An additional political issue is the rights of the Cornish people as a minority.[70]

Settlements and communication

Truro, Cornwall's administrative centre

Cornwall's only city, and the home of the council headquarters, is Truro. Nearby Falmouth is notable as a port, while the ports at Penzance, the most westerly town in England, St Ives and Padstow have declined. Newquay on the north coast is famous for its beaches and is a popular surfing destination, as is Bude further north. St Austell is Cornwall's largest town and is larger than the capital Truro, and a centre of the china clay industry. Redruth and Camborne together form the largest urban area in Cornwall, and both towns were significant as centres of the global tin mining industry.

Cornwall borders the county of Devon at the River Tamar. Major road links between Cornwall and the rest of Great Britain are the A38 which crosses the Tamar at Plymouth via the Tamar Bridge and the town of Saltash, the A39 road (Atlantic Highway) from Barnstaple, passing through North Cornwall to end eventually in Falmouth, and the A30 which crosses the border south of Launceston. A car ferry also links Plymouth with the town of Torpoint on the opposite side of the Hamoaze. A rail bridge, the Royal Albert Bridge, built by Isambard Kingdom Brunel (1859) provides the only other major transport link. The major city of Plymouth being the nearest large urban centre to east Cornwall makes it an important location for such services as hospitals, department stores, road and rail transport, and cultural venues.

Newquay Airport provides an airlink to the rest of the UK, Ireland and Europe.

Cardiff and Swansea, across the Bristol Channel, are connected to Cornwall by ferry, usually to Padstow. Swansea in particular has several boat companies who can arrange boat trips to north Cornwall, which allow the traveller to pass by the north Cornish coastline, including Tintagel Castle and Padstow harbour. Very occasionally, the Waverley and Balmoral paddle steamers cruise from Swansea or Bristol to Padstow.

The Isles of Scilly are served by ferry (from Penzance), helicopter (Penzance Heliport) and fixed wing aeroplane (Land's End Airport, near St Just) and from Newquay Airport. Further flights to St. Mary's, Isles of Scilly, are available from Exeter International Airport in Devon.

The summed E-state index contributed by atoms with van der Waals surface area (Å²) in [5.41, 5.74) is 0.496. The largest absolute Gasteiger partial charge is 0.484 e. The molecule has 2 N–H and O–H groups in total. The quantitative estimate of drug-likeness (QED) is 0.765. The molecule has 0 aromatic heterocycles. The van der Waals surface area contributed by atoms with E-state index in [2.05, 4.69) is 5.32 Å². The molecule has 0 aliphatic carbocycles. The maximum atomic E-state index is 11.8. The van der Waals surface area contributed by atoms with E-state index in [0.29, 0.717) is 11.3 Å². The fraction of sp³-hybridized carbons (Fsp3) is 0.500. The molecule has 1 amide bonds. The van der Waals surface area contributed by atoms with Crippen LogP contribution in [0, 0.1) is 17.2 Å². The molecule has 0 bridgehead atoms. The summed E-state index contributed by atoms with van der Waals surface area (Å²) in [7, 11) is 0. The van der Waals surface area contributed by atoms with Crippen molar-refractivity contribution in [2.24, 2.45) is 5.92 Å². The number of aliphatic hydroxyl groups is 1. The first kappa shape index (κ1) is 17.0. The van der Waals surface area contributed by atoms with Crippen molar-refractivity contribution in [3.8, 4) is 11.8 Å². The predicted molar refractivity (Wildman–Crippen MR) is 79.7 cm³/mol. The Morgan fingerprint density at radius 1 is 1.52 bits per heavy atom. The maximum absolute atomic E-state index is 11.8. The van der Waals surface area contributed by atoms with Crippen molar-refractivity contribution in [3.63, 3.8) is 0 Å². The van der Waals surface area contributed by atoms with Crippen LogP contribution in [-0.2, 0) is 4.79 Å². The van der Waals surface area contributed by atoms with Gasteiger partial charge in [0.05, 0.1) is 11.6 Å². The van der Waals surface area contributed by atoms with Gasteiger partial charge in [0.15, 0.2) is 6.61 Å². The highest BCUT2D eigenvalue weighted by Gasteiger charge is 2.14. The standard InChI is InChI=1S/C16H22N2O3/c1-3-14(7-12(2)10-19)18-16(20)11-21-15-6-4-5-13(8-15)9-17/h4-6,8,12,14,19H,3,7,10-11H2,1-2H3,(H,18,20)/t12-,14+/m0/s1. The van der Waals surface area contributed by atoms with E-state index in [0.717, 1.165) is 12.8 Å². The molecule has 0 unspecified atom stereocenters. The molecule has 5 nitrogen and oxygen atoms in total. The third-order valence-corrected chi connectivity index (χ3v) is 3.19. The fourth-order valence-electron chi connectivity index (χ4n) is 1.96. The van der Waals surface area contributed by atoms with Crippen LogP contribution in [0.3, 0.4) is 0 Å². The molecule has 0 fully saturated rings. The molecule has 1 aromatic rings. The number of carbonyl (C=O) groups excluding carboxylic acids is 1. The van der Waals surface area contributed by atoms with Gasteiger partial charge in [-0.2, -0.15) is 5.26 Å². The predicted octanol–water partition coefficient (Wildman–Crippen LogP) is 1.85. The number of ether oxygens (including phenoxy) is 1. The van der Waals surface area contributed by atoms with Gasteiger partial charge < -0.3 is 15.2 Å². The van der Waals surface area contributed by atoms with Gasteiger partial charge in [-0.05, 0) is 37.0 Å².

Souvenir flags outside a Cornish café

Saint Piran's Flag is regarded by many as the national flag of Cornwall,[71][72] and an emblem of the Cornish people; and by others as the county flag. The banner of Saint Piran is a white cross on a black background. Saint Piran is supposed to have adopted these two colours from seeing the white tin in the black coals and ashes during his supposed discovery of tin. Davies Gilbert in 1826 described it as anciently the flag of St Piran and the banner of Cornwall,[73] and another history of 1880 said that: "The white cross of St. Piran was the ancient banner of the Cornish people." The Cornish flag is an exact reverse of the former Breton national flag (black cross) and is known by the same name " Kroaz Du".

There are also claims that the patron saint of Cornwall is Saint Michael or Saint Petroc, but Saint Piran is by far the most popular of the three and his emblem is internationally[74][75] recognised as the flag of Cornwall. St Piran's Day (5 March) is celebrated by the Cornish diaspora around the world.


Falmouth Docks is the major port of Cornwall, and the third-largest natural harbour in the world.
The Eden Project, Cornwall's largest tourist attraction in terms of visitor numbers

Cornwall is one of the poorest areas in the United Kingdom. The GVA per head was 65% of the UK average for 2004.[76] The GDP per head for Cornwall and the Scillies was 79.2 of the EU-27 average for 2004, the UK per head average was 123.0.[77]

Historically tin mining was important in the Cornish economy. The first reference to this appears to be by Pytheas: see above. Julius Caesar was the last classical writer to mention the tin trade, which appears to have declined during the Roman occupation.[78] The tin trade revived in the Middle Ages, and the Cornish Rebellion of 1497 is attributed to tin miners.[79] In the mid-nineteenth century, however, the tin trade again fell into decline.

Cornwall is one of four UK areas that qualify for poverty-related grants from the EU: it was granted Objective 1 status by the European Commission, followed by a further round of funding known as 'Convergence Funding'.


Today, the Cornish economy depends heavily on its successful tourist industry, which makes up around a quarter of the economy. The official measures of deprivation and poverty at district and 'sub-ward' level show that there is great variation in poverty and prosperity in Cornwall with some areas among the poorest in England and others are among the top half in prosperity. For example, the ranking of 32,482 sub-wards in England in the index of multiple deprivation ranges from 819th (part of Penzance East) to 30,899th (part of Saltash Burraton in Caradon), where the lower number represents the greater deprivation.[80]